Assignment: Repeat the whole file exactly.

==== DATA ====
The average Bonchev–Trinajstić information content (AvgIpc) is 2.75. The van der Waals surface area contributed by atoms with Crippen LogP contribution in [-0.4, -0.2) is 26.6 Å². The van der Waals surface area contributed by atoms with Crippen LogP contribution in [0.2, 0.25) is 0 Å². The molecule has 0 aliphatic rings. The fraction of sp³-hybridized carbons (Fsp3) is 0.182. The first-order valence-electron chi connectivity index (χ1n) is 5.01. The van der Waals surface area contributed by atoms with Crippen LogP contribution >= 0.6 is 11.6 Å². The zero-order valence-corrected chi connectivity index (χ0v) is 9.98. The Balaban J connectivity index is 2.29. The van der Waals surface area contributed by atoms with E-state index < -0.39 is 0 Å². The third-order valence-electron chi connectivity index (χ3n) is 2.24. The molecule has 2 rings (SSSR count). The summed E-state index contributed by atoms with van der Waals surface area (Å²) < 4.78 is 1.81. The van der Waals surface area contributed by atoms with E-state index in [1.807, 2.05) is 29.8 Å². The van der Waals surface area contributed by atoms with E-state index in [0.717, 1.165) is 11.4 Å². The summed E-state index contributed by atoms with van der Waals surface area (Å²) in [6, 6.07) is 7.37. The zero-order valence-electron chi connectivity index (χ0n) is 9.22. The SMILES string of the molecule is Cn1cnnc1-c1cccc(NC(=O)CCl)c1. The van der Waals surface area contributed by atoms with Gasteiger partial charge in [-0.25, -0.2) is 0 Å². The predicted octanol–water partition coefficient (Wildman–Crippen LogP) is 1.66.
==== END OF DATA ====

The average Bonchev–Trinajstić information content (AvgIpc) is 2.75. The van der Waals surface area contributed by atoms with Crippen LogP contribution in [-0.4, -0.2) is 26.6 Å². The van der Waals surface area contributed by atoms with Crippen LogP contribution in [0.2, 0.25) is 0 Å². The molecule has 0 aliphatic rings. The fraction of sp³-hybridized carbons (Fsp3) is 0.182. The first-order valence-electron chi connectivity index (χ1n) is 5.01. The van der Waals surface area contributed by atoms with Crippen LogP contribution >= 0.6 is 11.6 Å². The zero-order valence-corrected chi connectivity index (χ0v) is 9.98. The Balaban J connectivity index is 2.29. The van der Waals surface area contributed by atoms with E-state index < -0.39 is 0 Å². The third-order valence-electron chi connectivity index (χ3n) is 2.24. The molecule has 2 rings (SSSR count). The summed E-state index contributed by atoms with van der Waals surface area (Å²) < 4.78 is 1.81. The van der Waals surface area contributed by atoms with E-state index in [1.807, 2.05) is 29.8 Å². The van der Waals surface area contributed by atoms with E-state index in [0.717, 1.165) is 11.4 Å². The summed E-state index contributed by atoms with van der Waals surface area (Å²) in [6, 6.07) is 7.37. The zero-order valence-electron chi connectivity index (χ0n) is 9.22. The SMILES string of the molecule is Cn1cnnc1-c1cccc(NC(=O)CCl)c1. The van der Waals surface area contributed by atoms with Gasteiger partial charge in [-0.25, -0.2) is 0 Å². The predicted octanol–water partition coefficient (Wildman–Crippen LogP) is 1.66.